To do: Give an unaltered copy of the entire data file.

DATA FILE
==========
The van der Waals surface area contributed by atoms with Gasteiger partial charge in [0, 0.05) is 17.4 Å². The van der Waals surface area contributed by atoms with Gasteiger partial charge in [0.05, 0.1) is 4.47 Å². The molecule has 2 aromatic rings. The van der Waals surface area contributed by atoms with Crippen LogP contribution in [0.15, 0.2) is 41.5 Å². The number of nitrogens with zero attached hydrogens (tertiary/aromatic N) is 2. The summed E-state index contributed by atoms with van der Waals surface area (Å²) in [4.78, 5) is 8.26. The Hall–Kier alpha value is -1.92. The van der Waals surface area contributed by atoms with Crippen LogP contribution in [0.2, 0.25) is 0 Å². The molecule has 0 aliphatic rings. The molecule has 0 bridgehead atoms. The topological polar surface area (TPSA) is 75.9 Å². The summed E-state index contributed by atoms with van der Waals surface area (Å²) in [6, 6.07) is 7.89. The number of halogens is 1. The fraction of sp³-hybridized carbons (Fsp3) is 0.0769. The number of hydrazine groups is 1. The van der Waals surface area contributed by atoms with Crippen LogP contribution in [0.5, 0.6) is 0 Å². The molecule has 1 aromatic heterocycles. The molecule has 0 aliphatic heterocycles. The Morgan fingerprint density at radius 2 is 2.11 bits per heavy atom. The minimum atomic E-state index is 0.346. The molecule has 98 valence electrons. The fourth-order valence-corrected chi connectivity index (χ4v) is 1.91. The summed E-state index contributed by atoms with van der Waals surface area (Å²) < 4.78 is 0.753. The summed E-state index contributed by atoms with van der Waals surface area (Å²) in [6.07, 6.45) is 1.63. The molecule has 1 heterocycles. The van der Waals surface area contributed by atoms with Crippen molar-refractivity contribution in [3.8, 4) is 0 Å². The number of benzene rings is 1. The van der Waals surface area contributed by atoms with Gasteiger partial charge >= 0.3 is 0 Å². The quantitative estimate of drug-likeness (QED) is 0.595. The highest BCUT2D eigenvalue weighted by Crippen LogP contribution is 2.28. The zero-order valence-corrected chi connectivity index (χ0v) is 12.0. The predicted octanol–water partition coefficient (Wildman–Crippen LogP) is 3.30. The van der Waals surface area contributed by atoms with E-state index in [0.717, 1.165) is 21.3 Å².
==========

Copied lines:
The van der Waals surface area contributed by atoms with Gasteiger partial charge in [0, 0.05) is 17.4 Å². The van der Waals surface area contributed by atoms with Gasteiger partial charge in [0.05, 0.1) is 4.47 Å². The molecule has 2 aromatic rings. The van der Waals surface area contributed by atoms with Crippen LogP contribution in [0.15, 0.2) is 41.5 Å². The number of nitrogens with zero attached hydrogens (tertiary/aromatic N) is 2. The summed E-state index contributed by atoms with van der Waals surface area (Å²) in [4.78, 5) is 8.26. The Hall–Kier alpha value is -1.92. The van der Waals surface area contributed by atoms with Crippen LogP contribution in [0.2, 0.25) is 0 Å². The molecule has 0 aliphatic rings. The molecule has 0 bridgehead atoms. The topological polar surface area (TPSA) is 75.9 Å². The summed E-state index contributed by atoms with van der Waals surface area (Å²) in [6, 6.07) is 7.89. The number of halogens is 1. The fraction of sp³-hybridized carbons (Fsp3) is 0.0769. The number of hydrazine groups is 1. The van der Waals surface area contributed by atoms with Crippen LogP contribution in [0.5, 0.6) is 0 Å². The molecule has 1 aromatic heterocycles. The molecule has 0 aliphatic heterocycles. The Morgan fingerprint density at radius 2 is 2.11 bits per heavy atom. The minimum atomic E-state index is 0.346. The molecule has 98 valence electrons. The fourth-order valence-corrected chi connectivity index (χ4v) is 1.91. The summed E-state index contributed by atoms with van der Waals surface area (Å²) < 4.78 is 0.753. The summed E-state index contributed by atoms with van der Waals surface area (Å²) in [6.07, 6.45) is 1.63. The molecule has 1 heterocycles. The van der Waals surface area contributed by atoms with Crippen molar-refractivity contribution in [3.8, 4) is 0 Å². The number of benzene rings is 1. The van der Waals surface area contributed by atoms with Gasteiger partial charge >= 0.3 is 0 Å². The quantitative estimate of drug-likeness (QED) is 0.595. The highest BCUT2D eigenvalue weighted by Crippen LogP contribution is 2.28. The zero-order valence-corrected chi connectivity index (χ0v) is 12.0. The predicted octanol–water partition coefficient (Wildman–Crippen LogP) is 3.30. The van der Waals surface area contributed by atoms with E-state index in [0.717, 1.165) is 21.3 Å².